תַזְרִיעַ / מְּצֹרָע
Anton Pavlovich Chekhov wrote a story about how a dead fish ruined a man’s life. To be honest, it was not the fish itself, but what happened when this particular man encountered it. Chekhov opens “A Slander” by explaining that Sergei Kapitonich Ahineev, a writing instructor, is enjoying the celebration of his daughter’s wedding at a great feast. As time for supper approaches Ahineev goes into the kitchen to see if everything is ready. He asks Marfa, the cook, to show him the centerpiece of the banquet, a fine sturgeon, and at its unveiling is overcome with delight at the aroma and presentation of the great fish. The sight of it moves Ahineev to smack his lips, a sound much like a kiss. Just at that moment, one of his colleagues, Vankin, looks in and makes a joke about Marfa and Ahineev kissing. Apparently thinking nothing further about it, Vankin moves off to rejoin the party. Ahineev, however, is mortified that Vankin would think he was kissing the cook, and anticipates that he will be spreading that story to the guests. Determined to prevent such a slander, Ahineev makes the rounds of the party, telling everyone he can that there was nothing to the story Vankin would be spreading about him kissing Marfa in the kitchen. In the process, he describes both Vankin and Marfa in the most unflattering terms, calling him a silly fool, and her a perfect fright whom no one would care to kiss.
Having completed his self-appointed task of circumventing Vankin’s anticipated slander, Ahineev settles down to enjoy the rest of the celebration. All is well until a few days later, when his headmaster calls him into the office and reprimands him about his indiscretion not only in having an affair with his cook, but also in being so public about it. Truly scandalized, Ahineev goes home at the end of the day, only to face the anger of his wife at his supposed unfaithfulness. Angered himself, Ahineev leaves immediately to confront Vankin, the man he supposes has spread this false tale. Yet that confrontation does not turn out as he expects, for Vankin’s sincere denial convinces Ahineev that he is innocent of the gossip. Puzzled, Ahineev reviews the list of his acquaintances, frantically asking himself who might have ruined his reputation.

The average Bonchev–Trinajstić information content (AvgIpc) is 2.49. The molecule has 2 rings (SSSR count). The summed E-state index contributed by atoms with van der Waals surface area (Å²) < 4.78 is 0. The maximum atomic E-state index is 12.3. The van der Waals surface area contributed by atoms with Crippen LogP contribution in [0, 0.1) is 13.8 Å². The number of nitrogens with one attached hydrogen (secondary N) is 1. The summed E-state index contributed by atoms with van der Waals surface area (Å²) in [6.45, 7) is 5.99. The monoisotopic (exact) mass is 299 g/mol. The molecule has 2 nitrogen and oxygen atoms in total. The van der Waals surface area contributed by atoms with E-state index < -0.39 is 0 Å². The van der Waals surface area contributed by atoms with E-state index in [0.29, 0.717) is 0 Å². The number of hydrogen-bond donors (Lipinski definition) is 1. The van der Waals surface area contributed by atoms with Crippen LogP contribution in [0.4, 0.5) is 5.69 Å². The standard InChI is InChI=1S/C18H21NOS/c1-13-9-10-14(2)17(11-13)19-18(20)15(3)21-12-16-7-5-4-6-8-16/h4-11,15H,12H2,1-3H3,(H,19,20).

To the reader there is no mystery about the guilty party: it is Ahineev himself. By spreading rumors about his colleague and his servant, he has made himself an outcast. In other words, Ahineev has become a social leper. And in presenting the hapless writing instructor to us in this way, Chekhov helps us understand the deeper meaning of the Torah’s instructions about leprosy.
The subject of leprosy appears in the portions Tazria (Leprosy) and Metzora (Cleansing the Leper) (Leviticus 12:1-15:33). The Scripture outlines elaborate procedures for diagnosing leprosy not only in the human body, but also in houses and on clothing. Questions remain about the actual disease or diseases meant by the Hebrew word tzara’at (צָרַעַת; Strongs H6883). What is certain is that leprosy manifests in the human body as a disfiguring skin condition. In buildings or clothing it manifests as an infestation of mould that, if serious enough, renders the building uninhabitable and the clothing unwearable. It is a life-threatening condition that requires the separation of the metzora, the person with leprosy. Yet the full understanding of leprosy is not the physical manifestation, but the spiritual principle behind it. This is something Jewish sages have understood for centuries, as Rabbi David Fohrman of AlephBeta Academy explains in a series of teachings on the subject (Tazria: The Bizarre Purification Ritual of the Metzora; Metzora: Living Within the Community; Tazria-Metzora: Rejoining the Community).
The metzora has engaged in some sort of failing that has caused him to be afflicted with a spiritual kind of malady. A malady that does not express itself as biological death, but is a kind of death. The communal part of the person has withered and it’s interesting that the Midrash speaks of “lashon ha-ra’a”—slander and haughtiness—as the kinds of things that perpetuate tzara’at. They’re anti-social sins. They are sins that attack our communal sense of belonging. They set us apart. They focus on the individual at the expense of other individuals. Those sins beckon us to see ourselves in a false light, as only individuals, and when we see ourselves that way, the communal part of ourselves withers. (Rabbi David Fohrman, Metzora: Living Within the Community)